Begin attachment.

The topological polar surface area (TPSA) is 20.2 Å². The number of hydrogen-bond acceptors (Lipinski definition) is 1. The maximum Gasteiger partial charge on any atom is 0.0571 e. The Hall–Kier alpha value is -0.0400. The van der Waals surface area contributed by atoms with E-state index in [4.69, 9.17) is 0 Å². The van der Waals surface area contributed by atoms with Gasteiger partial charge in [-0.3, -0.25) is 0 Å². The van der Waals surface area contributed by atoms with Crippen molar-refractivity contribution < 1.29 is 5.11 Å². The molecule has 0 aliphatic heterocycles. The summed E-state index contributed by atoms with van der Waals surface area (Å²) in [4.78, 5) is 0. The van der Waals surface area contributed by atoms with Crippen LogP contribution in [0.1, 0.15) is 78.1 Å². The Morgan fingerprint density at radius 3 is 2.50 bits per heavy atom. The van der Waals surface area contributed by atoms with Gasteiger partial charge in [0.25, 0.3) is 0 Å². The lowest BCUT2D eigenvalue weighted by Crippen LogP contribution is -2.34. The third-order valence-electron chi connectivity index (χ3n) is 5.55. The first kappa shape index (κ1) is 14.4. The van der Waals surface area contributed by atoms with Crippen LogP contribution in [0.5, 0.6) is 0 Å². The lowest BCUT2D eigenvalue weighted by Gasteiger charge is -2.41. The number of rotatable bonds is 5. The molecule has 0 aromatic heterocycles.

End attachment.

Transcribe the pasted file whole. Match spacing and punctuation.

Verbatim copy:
The topological polar surface area (TPSA) is 20.2 Å². The number of hydrogen-bond acceptors (Lipinski definition) is 1. The maximum Gasteiger partial charge on any atom is 0.0571 e. The Hall–Kier alpha value is -0.0400. The van der Waals surface area contributed by atoms with E-state index in [4.69, 9.17) is 0 Å². The van der Waals surface area contributed by atoms with Gasteiger partial charge in [-0.3, -0.25) is 0 Å². The van der Waals surface area contributed by atoms with Crippen molar-refractivity contribution < 1.29 is 5.11 Å². The molecule has 0 aliphatic heterocycles. The summed E-state index contributed by atoms with van der Waals surface area (Å²) in [4.78, 5) is 0. The van der Waals surface area contributed by atoms with Crippen LogP contribution in [0.1, 0.15) is 78.1 Å². The Morgan fingerprint density at radius 3 is 2.50 bits per heavy atom. The van der Waals surface area contributed by atoms with Gasteiger partial charge in [0.25, 0.3) is 0 Å². The lowest BCUT2D eigenvalue weighted by Crippen LogP contribution is -2.34. The third-order valence-electron chi connectivity index (χ3n) is 5.55. The first kappa shape index (κ1) is 14.4. The van der Waals surface area contributed by atoms with Crippen LogP contribution in [0.5, 0.6) is 0 Å². The lowest BCUT2D eigenvalue weighted by Gasteiger charge is -2.41. The number of rotatable bonds is 5. The molecule has 0 aromatic heterocycles.